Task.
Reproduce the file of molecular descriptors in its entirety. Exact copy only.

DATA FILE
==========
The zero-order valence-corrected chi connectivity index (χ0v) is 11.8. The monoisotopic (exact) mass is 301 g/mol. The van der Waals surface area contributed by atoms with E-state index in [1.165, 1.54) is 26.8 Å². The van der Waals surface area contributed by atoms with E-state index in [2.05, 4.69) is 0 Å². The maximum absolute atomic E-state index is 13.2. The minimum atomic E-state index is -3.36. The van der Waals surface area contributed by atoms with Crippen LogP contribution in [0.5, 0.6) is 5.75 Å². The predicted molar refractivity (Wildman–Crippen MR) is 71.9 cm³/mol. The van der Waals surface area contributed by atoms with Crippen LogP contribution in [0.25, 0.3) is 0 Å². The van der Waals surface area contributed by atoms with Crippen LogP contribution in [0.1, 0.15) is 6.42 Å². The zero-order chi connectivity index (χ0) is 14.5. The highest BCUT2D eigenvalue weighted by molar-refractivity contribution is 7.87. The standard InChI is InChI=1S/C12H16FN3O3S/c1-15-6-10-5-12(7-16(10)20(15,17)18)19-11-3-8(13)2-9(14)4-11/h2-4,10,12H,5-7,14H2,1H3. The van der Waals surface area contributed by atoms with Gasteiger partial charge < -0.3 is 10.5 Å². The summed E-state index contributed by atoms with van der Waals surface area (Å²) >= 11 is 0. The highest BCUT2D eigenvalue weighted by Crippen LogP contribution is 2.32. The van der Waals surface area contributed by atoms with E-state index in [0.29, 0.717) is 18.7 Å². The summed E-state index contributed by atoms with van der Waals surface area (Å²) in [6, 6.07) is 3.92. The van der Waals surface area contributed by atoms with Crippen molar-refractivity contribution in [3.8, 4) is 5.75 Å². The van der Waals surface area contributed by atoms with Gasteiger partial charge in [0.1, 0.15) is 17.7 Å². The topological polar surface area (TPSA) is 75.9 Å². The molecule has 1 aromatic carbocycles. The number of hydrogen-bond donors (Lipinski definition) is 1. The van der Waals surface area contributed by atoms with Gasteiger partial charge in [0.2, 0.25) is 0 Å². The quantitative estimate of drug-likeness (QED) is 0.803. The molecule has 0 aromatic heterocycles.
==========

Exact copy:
The zero-order valence-corrected chi connectivity index (χ0v) is 11.8. The monoisotopic (exact) mass is 301 g/mol. The van der Waals surface area contributed by atoms with E-state index in [1.165, 1.54) is 26.8 Å². The van der Waals surface area contributed by atoms with E-state index in [2.05, 4.69) is 0 Å². The maximum absolute atomic E-state index is 13.2. The minimum atomic E-state index is -3.36. The van der Waals surface area contributed by atoms with Crippen LogP contribution in [0.5, 0.6) is 5.75 Å². The predicted molar refractivity (Wildman–Crippen MR) is 71.9 cm³/mol. The van der Waals surface area contributed by atoms with Crippen LogP contribution in [0.25, 0.3) is 0 Å². The van der Waals surface area contributed by atoms with Crippen LogP contribution in [0.1, 0.15) is 6.42 Å². The zero-order chi connectivity index (χ0) is 14.5. The highest BCUT2D eigenvalue weighted by molar-refractivity contribution is 7.87. The standard InChI is InChI=1S/C12H16FN3O3S/c1-15-6-10-5-12(7-16(10)20(15,17)18)19-11-3-8(13)2-9(14)4-11/h2-4,10,12H,5-7,14H2,1H3. The van der Waals surface area contributed by atoms with Gasteiger partial charge < -0.3 is 10.5 Å². The summed E-state index contributed by atoms with van der Waals surface area (Å²) >= 11 is 0. The highest BCUT2D eigenvalue weighted by Crippen LogP contribution is 2.32. The van der Waals surface area contributed by atoms with E-state index in [0.29, 0.717) is 18.7 Å². The summed E-state index contributed by atoms with van der Waals surface area (Å²) in [6, 6.07) is 3.92. The van der Waals surface area contributed by atoms with Crippen molar-refractivity contribution in [3.8, 4) is 5.75 Å². The van der Waals surface area contributed by atoms with Gasteiger partial charge in [0.1, 0.15) is 17.7 Å². The topological polar surface area (TPSA) is 75.9 Å². The molecule has 1 aromatic carbocycles. The number of hydrogen-bond donors (Lipinski definition) is 1. The van der Waals surface area contributed by atoms with Gasteiger partial charge in [0.2, 0.25) is 0 Å². The quantitative estimate of drug-likeness (QED) is 0.803. The molecule has 0 aromatic heterocycles.